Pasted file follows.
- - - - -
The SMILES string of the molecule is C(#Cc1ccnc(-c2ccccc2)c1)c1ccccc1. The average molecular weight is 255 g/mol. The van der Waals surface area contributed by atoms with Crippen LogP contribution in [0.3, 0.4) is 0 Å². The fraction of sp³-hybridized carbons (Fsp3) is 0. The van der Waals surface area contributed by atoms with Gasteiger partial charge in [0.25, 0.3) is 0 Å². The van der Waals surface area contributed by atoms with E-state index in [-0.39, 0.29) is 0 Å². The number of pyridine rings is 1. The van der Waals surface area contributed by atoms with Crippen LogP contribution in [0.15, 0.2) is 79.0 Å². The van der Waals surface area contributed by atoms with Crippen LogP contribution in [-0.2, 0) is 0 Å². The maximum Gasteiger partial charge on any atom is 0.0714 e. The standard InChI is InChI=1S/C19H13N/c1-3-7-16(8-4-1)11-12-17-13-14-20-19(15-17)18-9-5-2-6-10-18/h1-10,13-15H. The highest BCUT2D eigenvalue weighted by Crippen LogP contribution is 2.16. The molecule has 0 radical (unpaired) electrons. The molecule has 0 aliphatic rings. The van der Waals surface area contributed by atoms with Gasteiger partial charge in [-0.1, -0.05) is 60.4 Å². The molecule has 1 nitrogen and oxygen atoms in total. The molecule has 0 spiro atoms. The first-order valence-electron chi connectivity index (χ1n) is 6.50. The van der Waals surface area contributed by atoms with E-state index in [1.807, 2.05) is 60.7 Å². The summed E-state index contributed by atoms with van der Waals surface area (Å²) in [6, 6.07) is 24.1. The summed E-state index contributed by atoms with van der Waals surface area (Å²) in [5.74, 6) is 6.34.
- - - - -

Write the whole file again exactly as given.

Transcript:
The SMILES string of the molecule is C(#Cc1ccnc(-c2ccccc2)c1)c1ccccc1. The average molecular weight is 255 g/mol. The van der Waals surface area contributed by atoms with Crippen LogP contribution in [0.3, 0.4) is 0 Å². The fraction of sp³-hybridized carbons (Fsp3) is 0. The van der Waals surface area contributed by atoms with Gasteiger partial charge in [0.25, 0.3) is 0 Å². The van der Waals surface area contributed by atoms with E-state index in [-0.39, 0.29) is 0 Å². The number of pyridine rings is 1. The van der Waals surface area contributed by atoms with Crippen LogP contribution in [0.15, 0.2) is 79.0 Å². The van der Waals surface area contributed by atoms with Crippen LogP contribution in [-0.2, 0) is 0 Å². The maximum Gasteiger partial charge on any atom is 0.0714 e. The standard InChI is InChI=1S/C19H13N/c1-3-7-16(8-4-1)11-12-17-13-14-20-19(15-17)18-9-5-2-6-10-18/h1-10,13-15H. The highest BCUT2D eigenvalue weighted by Crippen LogP contribution is 2.16. The molecule has 0 radical (unpaired) electrons. The molecule has 0 aliphatic rings. The van der Waals surface area contributed by atoms with Gasteiger partial charge in [-0.1, -0.05) is 60.4 Å². The molecule has 1 nitrogen and oxygen atoms in total. The molecule has 0 spiro atoms. The first-order valence-electron chi connectivity index (χ1n) is 6.50. The van der Waals surface area contributed by atoms with E-state index in [1.807, 2.05) is 60.7 Å². The summed E-state index contributed by atoms with van der Waals surface area (Å²) in [6, 6.07) is 24.1. The summed E-state index contributed by atoms with van der Waals surface area (Å²) in [5.74, 6) is 6.34.